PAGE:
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More than 2 million Muslims are expected to take part in this year’s Hajj pilgrimage to Makkah — a spiritual journey that forms an integral part of the Islamic faith. The visit, however, can be extremely demanding on the body and mind.

As pilgrims descend on Saudi Arabia for the six-day journey to the holy sites, doctors are encouraging visitors to prioritize their health so that they are able to complete the religious rituals before celebrating Eid later in the week.

Contrary to the rules put in place over the last two years, Saudi Arabia is no longer imposing an age limit on older pilgrims. As a result, the number of Muslims performing Hajj in 2023 is expected to return to, or even surpass, pre-pandemic levels.

Following the World Health Organization’s announcement last May declaring the COVID-19 pandemic over, pilgrims are now free to experience Hajj without complicated travel and quarantine requirements and grueling testing and social distancing restrictions.

That said, Muslims who traveled this year were still required to have received two doses of a COVID-19 vaccine and one booster, as well as vaccinations against seasonal viruses such as influenza and meningitis.

“While the COVID-19 pandemic has been declared over by some governments, the virus is still circulating and there is a risk of it spreading during the Hajj season as it involves a large gathering of people from all over the world,” Dr. Mamdouh Masoud, a general practitioner at Almana Group of Hospitals in Saudi Arabia, told reporters.

According to Dr. Sarla Kumari, an internal medicine physician at the Canadian Specialist Hospital, the spread of respiratory tract infections is common during Hajj due to mass gatherings.

This is followed by gastro-intestinal infections, more specifically diarrhea, as a result of poor hand hygiene, as well as meningitis infections.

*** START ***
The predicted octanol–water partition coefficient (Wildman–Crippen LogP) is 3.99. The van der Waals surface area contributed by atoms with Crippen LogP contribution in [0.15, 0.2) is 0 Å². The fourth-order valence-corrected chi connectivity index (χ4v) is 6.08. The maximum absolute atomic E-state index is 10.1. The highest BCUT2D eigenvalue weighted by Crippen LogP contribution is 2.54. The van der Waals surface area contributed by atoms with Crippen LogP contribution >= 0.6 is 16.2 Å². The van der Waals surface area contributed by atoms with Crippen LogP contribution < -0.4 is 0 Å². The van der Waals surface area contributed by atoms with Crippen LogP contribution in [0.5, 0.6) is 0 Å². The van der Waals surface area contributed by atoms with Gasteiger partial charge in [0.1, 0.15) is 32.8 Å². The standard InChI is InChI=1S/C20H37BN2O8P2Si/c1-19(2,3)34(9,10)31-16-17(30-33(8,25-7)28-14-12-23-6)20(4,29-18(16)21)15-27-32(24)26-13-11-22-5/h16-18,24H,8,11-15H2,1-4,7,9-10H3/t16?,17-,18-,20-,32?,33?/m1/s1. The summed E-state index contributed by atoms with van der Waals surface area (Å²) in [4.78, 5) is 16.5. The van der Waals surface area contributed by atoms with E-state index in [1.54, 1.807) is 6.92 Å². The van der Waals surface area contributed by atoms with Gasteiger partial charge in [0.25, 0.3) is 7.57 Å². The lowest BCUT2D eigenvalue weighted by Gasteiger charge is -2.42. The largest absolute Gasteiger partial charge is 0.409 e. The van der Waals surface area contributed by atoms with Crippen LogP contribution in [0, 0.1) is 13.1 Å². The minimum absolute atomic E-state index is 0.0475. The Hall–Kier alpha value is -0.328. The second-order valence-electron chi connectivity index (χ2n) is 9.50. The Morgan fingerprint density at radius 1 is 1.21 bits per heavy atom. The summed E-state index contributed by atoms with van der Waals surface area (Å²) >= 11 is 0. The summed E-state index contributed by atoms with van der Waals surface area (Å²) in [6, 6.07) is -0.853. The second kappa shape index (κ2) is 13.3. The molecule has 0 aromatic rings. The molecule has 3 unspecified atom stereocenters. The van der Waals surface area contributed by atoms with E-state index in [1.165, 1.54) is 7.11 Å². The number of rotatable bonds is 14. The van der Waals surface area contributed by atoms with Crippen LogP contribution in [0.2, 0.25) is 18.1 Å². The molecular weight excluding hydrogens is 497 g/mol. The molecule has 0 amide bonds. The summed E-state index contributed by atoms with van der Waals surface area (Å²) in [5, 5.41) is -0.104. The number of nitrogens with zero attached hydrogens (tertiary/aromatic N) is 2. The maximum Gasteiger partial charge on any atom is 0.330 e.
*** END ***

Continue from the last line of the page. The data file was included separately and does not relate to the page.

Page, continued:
“The main pathogen resulting in diarrhea is E. coli, and Saudi Arabia specifically has a high rate of third-generation cephalosporin-resistant E. coli,” said Kumari.

Another is salmonella, which is often the cause of severe diarrhea among pilgrims and requires medical attention and proper rehydration.

“In the last few years the government has set up special clinics and those suffering from these symptoms should attend those clinics which are equipped to handle these kinds of issues effectively,” said Kumari.

Given that Hajj has fallen during the summer months in recent years and will continue to do so for several more, Masoud said it is important for pilgrims to protect themselves from extreme heat by drinking lots of fluids, taking breaks, and staying in the shade as much as possible.

“The hot weather in Saudi Arabia during Hajj seasons can increase the risk of heat-related illnesses, such as heat stroke, heat exhaustion, and dehydration … and these illnesses can be serious,” he said.

Dr. Farhana bin Lootah, an internal medicine consultant at Imperial College London Diabetes Centre in Abu Dhabi, advised pilgrims to regularly apply sunscreen and carry an umbrella to help protect themselves from ultraviolet rays.

“Consuming plenty of fluids is also very important to avoid dehydration, which can potentially escalate into heat exhaustion, a serious health emergency,” she said.

For those with chronic illnesses, however, adhering to general safety measures can go a long way toward keeping them healthy.

Pilgrims with long-term health conditions must remember to carry their prescription medications at all times, along with face masks, a first aid kit, and an umbrella for hotter days, said bin Lootah.

Items like cooling creams, disposable towels and comfortable footwear can also help make the trip more comfortable.

Masoud said pilgrims remain at risk of developing health problems, not least from contagious infections.

“The most common health problems we see during this period include respiratory infections, heat-related illnesses, dehydration, cardiovascular disease, and trauma,” he said.

Whether walking around the Holy Kaaba in Makkah, performing the circumambulation seven times between the Safa or Marwa, or traveling between Mina and Arafat or Makkah and Madinah, Hajj requires a person to be physically strong and somewhat fit.

Masoud said pilgrims must be aware of their own medical history and should take precautions, such as staying hydrated, taking medications on time, using face masks, avoiding crowded places, and refraining from strenuous activity, particularly in hot weather, in order to reduce the risk of illness.

“Preparations for Hajj have been underway for a long time, and pilgrims are treated with the utmost caution to their safety,” bin Lootah said.

However, for patients with heart disease, it might be advisable to wear masks when in crowds to avoid any kind of respiratory diseases commonly found in densely populated areas.

For those with diabetes, bin Lootah added, it is essential to bring along a glucose meter to check blood sugar levels throughout the trip.

“Again, my general advice to pilgrims would be to maintain good hygiene and to wash your hands before handling any food or water, and using sanitizer when permitted,” she said.

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